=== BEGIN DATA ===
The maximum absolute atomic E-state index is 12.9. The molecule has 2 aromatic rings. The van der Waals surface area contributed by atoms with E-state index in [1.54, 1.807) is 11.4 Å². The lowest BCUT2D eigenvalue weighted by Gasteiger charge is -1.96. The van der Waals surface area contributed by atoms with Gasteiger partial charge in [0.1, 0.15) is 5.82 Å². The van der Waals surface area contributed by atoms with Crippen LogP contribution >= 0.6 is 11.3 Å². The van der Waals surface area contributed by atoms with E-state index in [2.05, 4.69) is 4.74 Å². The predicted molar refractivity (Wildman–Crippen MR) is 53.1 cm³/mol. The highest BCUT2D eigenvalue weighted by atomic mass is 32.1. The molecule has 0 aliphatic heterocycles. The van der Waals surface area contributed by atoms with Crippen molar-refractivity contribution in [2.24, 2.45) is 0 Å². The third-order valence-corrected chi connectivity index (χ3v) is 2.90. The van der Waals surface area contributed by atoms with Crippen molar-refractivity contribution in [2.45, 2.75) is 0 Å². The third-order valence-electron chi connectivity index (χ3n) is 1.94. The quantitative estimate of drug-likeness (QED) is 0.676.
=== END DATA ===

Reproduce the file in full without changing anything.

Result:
The maximum absolute atomic E-state index is 12.9. The molecule has 2 aromatic rings. The van der Waals surface area contributed by atoms with E-state index in [1.54, 1.807) is 11.4 Å². The lowest BCUT2D eigenvalue weighted by Gasteiger charge is -1.96. The van der Waals surface area contributed by atoms with Gasteiger partial charge in [0.1, 0.15) is 5.82 Å². The van der Waals surface area contributed by atoms with Crippen LogP contribution >= 0.6 is 11.3 Å². The van der Waals surface area contributed by atoms with E-state index in [2.05, 4.69) is 4.74 Å². The predicted molar refractivity (Wildman–Crippen MR) is 53.1 cm³/mol. The highest BCUT2D eigenvalue weighted by atomic mass is 32.1. The molecule has 0 aliphatic heterocycles. The van der Waals surface area contributed by atoms with Crippen molar-refractivity contribution in [2.24, 2.45) is 0 Å². The third-order valence-corrected chi connectivity index (χ3v) is 2.90. The van der Waals surface area contributed by atoms with Crippen molar-refractivity contribution in [2.45, 2.75) is 0 Å². The third-order valence-electron chi connectivity index (χ3n) is 1.94. The quantitative estimate of drug-likeness (QED) is 0.676.